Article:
Dr. Miriam Labbok, Director of the Carolina Global Breastfeeding Institute at the University of North Carolina at Chapel Hill, and author of the Infant & Young Child Nutrition Project’s latest review of breastfeeding literature, reflects on her findings.
Why was this literature review needed?
We found that there had not been a review of the literature examining community interventions to promote optimal breastfeeding in more than a decade, and we wanted to compile the evidence since then to inform nutrition programs and policies. There have been several reviews of breastfeeding programs, child health programming in communities, and nutrition in communities, and we were able to re-analyze some of these new data to better understand the impact of breastfeeding support in the community.
Was there anything that surprised you during the review?
One surprise was the limited comparability across the interventions described in the literature. The interventions were carried out, as expected, in a wide variety of settings, but they rarely used the same cadre of workers, the same linkages to (or non-linkages to) local health systems, the same training, the same trainers, the same purposes (e.g., initiation versus exclusive versus duration). Those interventions that were most comparable were generally carried out by the same organization, but not for the purpose of testing differences. The reality is that resources are limited for breastfeeding interventions and perhaps we must learn from whatever is available until there are large-scale, comparable efforts to study this issue.
What did you find most interesting?
This analysis confirmed previous findings, that community efforts can have a substantial impact on breastfeeding practices. It was not clear from this review whether or not community efforts would lead to permanent changes in breastfeeding patterns; however, this analysis confirmed previous speculation regarding the presence of a supportive health system synergized with community efforts: those community interventions that were linked to positive health systems with breastfeeding support already in place appeared to have a greater impact on breastfeeding. This may be due to the fact that a supportive health system supplies an impetus for sustaining the gains, but also may be due to the fact that a supportive health system will not undercut the impact of the community effort by sending mixed messages. This finding underscoring the need for a comprehensive approach is supportive of the approach called for by the World Health Organization and the United Nations Children’s Fund in the Global Strategy for Infant and Young Child Feeding, and by the United States Agency for International Development in its breastfeeding policy. Both policies call for comprehensive intervention approaches, which include the government, health systems, workplaces, and communities in protecting, promoting, and supporting women to choose and succeed in optimal breastfeeding.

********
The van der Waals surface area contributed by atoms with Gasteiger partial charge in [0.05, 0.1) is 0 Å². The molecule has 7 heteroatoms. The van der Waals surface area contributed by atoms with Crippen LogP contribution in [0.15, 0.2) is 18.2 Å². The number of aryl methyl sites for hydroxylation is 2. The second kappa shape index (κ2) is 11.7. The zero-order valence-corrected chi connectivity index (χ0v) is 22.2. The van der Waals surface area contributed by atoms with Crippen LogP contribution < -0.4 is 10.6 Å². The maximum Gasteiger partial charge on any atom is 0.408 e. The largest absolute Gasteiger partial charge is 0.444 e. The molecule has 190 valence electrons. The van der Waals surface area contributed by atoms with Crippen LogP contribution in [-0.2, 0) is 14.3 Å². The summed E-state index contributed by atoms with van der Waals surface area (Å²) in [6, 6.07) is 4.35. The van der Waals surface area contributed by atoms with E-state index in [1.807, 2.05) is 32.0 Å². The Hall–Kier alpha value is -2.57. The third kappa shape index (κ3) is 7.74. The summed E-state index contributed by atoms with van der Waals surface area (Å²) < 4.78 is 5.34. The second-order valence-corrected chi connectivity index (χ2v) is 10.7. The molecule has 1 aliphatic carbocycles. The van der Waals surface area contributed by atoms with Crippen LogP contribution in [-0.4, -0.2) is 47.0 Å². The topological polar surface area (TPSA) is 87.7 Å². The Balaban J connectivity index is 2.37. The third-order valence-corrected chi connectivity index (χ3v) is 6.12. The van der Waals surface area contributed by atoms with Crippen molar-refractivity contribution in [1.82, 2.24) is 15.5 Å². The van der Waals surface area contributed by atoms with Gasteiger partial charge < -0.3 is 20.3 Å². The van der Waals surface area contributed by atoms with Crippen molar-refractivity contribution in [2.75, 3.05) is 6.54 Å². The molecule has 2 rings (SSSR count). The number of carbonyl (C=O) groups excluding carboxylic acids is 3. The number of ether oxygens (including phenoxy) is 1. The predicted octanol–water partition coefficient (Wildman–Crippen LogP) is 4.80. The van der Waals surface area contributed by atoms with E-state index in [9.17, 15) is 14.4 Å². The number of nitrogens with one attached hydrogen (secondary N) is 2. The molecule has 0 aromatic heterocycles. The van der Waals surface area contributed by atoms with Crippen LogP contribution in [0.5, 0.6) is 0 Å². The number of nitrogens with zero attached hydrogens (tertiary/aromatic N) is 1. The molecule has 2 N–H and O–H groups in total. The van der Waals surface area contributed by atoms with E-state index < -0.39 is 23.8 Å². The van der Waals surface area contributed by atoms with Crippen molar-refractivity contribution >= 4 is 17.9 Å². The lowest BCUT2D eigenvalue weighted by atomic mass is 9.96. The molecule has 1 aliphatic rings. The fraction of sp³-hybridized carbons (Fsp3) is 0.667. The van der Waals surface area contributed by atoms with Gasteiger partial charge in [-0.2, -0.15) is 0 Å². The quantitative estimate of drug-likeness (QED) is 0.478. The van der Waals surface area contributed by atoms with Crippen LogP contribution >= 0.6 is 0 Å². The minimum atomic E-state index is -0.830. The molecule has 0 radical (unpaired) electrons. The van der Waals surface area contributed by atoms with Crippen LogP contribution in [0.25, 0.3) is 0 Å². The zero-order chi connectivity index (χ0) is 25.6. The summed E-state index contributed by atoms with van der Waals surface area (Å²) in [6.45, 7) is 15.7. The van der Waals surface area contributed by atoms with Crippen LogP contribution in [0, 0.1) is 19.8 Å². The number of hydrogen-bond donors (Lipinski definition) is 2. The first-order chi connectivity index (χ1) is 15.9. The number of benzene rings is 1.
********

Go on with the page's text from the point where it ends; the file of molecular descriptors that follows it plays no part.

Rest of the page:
Based on this review, what are the top two or three recommendations you would make to program managers?
The strongest messages from this review are (1) the importance of choosing the appropriate worker and providing the appropriate training specifically designed for the needs of the particular setting and the purpose of the program, whether it be initiation, exclusivity, duration, or all; and (2) the increased impact achieved when the community program is complemented by the existence of breastfeeding-supportive practices in the health system or other successful efforts in nutrition, maternal health, or other complementary programs in the community. The third message is that the need for community interventions is great and the time to act is now.
Date: Feb 12, 2012 | Category: Q&As